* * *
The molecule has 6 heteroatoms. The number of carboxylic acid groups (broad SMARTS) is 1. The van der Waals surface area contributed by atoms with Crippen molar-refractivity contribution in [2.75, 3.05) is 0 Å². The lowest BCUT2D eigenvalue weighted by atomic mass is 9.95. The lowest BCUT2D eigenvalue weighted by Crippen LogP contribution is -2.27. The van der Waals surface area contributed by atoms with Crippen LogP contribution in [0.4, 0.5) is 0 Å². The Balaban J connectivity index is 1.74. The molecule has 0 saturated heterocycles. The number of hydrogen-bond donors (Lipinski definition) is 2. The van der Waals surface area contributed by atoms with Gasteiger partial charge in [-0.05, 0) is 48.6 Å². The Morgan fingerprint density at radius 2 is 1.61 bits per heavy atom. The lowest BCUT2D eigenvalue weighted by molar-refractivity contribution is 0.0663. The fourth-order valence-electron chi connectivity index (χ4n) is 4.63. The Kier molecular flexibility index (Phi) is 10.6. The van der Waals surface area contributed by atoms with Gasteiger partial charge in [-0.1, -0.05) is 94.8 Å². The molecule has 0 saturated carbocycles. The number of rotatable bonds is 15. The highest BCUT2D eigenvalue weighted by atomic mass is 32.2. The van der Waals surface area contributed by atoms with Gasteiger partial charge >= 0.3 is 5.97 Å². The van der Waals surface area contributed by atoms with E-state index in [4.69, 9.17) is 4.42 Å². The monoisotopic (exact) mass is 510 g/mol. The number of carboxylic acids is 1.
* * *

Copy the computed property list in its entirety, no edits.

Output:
The molecule has 6 heteroatoms. The number of carboxylic acid groups (broad SMARTS) is 1. The van der Waals surface area contributed by atoms with Crippen molar-refractivity contribution in [2.75, 3.05) is 0 Å². The lowest BCUT2D eigenvalue weighted by atomic mass is 9.95. The lowest BCUT2D eigenvalue weighted by Crippen LogP contribution is -2.27. The van der Waals surface area contributed by atoms with Crippen LogP contribution in [0.4, 0.5) is 0 Å². The Balaban J connectivity index is 1.74. The molecule has 0 saturated heterocycles. The number of hydrogen-bond donors (Lipinski definition) is 2. The van der Waals surface area contributed by atoms with Gasteiger partial charge in [-0.05, 0) is 48.6 Å². The Morgan fingerprint density at radius 2 is 1.61 bits per heavy atom. The lowest BCUT2D eigenvalue weighted by molar-refractivity contribution is 0.0663. The fourth-order valence-electron chi connectivity index (χ4n) is 4.63. The Kier molecular flexibility index (Phi) is 10.6. The van der Waals surface area contributed by atoms with Gasteiger partial charge in [-0.1, -0.05) is 94.8 Å². The molecule has 0 saturated carbocycles. The number of rotatable bonds is 15. The highest BCUT2D eigenvalue weighted by atomic mass is 32.2. The van der Waals surface area contributed by atoms with Gasteiger partial charge >= 0.3 is 5.97 Å². The van der Waals surface area contributed by atoms with E-state index in [4.69, 9.17) is 4.42 Å². The monoisotopic (exact) mass is 510 g/mol. The number of carboxylic acids is 1.